Consider the following story as it relates to this week’s topic.
“You cannot lie to me, Sarah. Do you understand?” My husband Stephen’s tone was soft but serious. Sarah’s little toddler head nodded. A few hours later, after we had put her to bed, I asked Stephen what that was all about. He said he caught Sarah lying to him about dipping her finger into the Nutella jar. I giggled, of course, and told him he shouldn’t be upset about that. He then went on to tell me that if he doesn’t teach Sarah that lying is bad, she’ll be deceiving us about parties, drinking, and drugs before we know it (mind you, she is all of three years old). I can’t say for certain, but I don’t think a kid lying is as bad as most of us assume it is.
Do you remember your first lie as a child? How about the first lie where you got caught? Perhaps the punishment was a solid spank to the bum, or maybe even a week with no television!
Whatever the case, one thing is for sure: we’ve grown up our entire lives knowing that lying is one of those things you should never, ever do. While this seems like an understandable lesson to teach our kids, researchers believe that lying in children actually comes with benefits.
According to research, not only are kids exceptionally good at lying, early fibbing is also a sign of their developing intelligence. In the 1980’s, an experiment designed by psychologist Michael Lewis asked children to not look at a toy that had been left behind them while the researcher stepped out of the room. The study found that a majority of the kids peeked seconds after the researcher walked out. It also found that many of them lied about it.
Other studies, based around the same experiment, delved into how good kids are at lying. Adults were shown footage of children who were lying or telling the truth to try and determine who was doing which. Surprisingly, none of the adults could consistently spot the lies. Additionally, Professor Lewis discovered that the children who lied had a higher verbal I.Q. than those who didn’t lie.
Research has also found that children who lie have better executive functioning skills and a better ability to see the world from different perspectives. That is to say, children who lie are considered more socially adept and well-rounded.
Teaching the Difference
With these findings in mind, parents now face a peculiar caveat: wanting their children to be capable of lying cleverly while also developing their moral compass so that they understand the importance of telling the truth, at least most of the time.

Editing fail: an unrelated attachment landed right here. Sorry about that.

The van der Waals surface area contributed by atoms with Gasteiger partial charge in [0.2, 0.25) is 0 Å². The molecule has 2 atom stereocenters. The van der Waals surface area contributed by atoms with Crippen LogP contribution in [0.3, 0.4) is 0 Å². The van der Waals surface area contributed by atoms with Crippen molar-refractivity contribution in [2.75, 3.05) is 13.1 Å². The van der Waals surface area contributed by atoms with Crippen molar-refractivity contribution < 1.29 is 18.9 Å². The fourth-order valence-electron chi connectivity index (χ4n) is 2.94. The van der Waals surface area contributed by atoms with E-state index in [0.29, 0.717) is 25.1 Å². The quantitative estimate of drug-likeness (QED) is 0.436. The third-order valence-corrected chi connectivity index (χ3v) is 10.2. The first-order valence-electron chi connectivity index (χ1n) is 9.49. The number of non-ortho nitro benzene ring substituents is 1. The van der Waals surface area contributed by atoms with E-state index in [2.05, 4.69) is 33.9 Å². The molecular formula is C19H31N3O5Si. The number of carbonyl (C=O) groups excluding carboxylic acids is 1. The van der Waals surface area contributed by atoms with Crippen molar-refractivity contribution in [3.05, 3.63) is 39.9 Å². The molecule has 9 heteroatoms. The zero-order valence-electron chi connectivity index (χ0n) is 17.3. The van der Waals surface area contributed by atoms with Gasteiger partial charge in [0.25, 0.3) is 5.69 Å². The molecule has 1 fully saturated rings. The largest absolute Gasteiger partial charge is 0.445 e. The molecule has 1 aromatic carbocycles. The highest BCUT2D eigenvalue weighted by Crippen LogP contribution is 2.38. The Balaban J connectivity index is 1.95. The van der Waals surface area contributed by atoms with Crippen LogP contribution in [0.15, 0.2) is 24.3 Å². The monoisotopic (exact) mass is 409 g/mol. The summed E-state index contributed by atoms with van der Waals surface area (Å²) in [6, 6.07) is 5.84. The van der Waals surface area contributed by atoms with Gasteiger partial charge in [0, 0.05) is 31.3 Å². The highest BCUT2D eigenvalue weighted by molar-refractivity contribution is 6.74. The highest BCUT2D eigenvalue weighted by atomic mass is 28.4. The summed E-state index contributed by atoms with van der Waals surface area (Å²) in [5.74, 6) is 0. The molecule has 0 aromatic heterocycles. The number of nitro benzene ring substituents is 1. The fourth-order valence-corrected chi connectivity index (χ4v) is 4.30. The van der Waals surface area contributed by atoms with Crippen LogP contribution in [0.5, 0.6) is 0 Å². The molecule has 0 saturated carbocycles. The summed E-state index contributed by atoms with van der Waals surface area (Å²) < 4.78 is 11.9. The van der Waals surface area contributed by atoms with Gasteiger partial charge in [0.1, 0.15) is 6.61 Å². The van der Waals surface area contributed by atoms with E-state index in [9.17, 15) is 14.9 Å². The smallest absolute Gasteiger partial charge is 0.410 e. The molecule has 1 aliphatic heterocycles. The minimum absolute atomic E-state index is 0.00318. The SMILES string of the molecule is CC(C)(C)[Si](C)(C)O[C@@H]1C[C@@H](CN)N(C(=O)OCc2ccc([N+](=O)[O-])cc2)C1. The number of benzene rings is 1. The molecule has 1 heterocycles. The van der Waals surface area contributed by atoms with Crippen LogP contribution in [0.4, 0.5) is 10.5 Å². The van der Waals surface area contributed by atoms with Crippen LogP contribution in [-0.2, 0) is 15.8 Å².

Although most kids learn early that they “shall not tell a lie”, they also catch onto the notion that sometimes lying is the way to go. How confusing, right? White lies are those compliments you teach kids to offer when they don’t like their best friend’s new haircut but don’t want to hurt his or her feelings, or when your “big boy” thanks grandma for the gift that’s “for babies”.
It isn’t uncommon for parents to resort to punishments to discourage lying, but this isn’t always an ideal solution. According to several studies, children are less likely to lie if they promise to tell the truth. That is to say, a verbal agreement for truth tends to carry more weight than you might actually think!
It’s also helpful to avoid stories of people being punished for lying, such as Pinocchio or The Boy Who Cried Wolf. Instead, tell your children stories with positive messages where the protagonist is rewarded for being truthful. Teaching your kids what you want them to do is almost always going to be more effective than teaching them what not to do.
Rice Psychology Group is Here for You
Parenting can be tough, especially when your child acts in a way that you don’t approve of. If that is the case with your kids, know that Rice Psychology Group is here and ready to help you better understand your children’s behavior. Our licensed psychologists and mental health counselors in Tampa can help so that you can find the best way to move forward.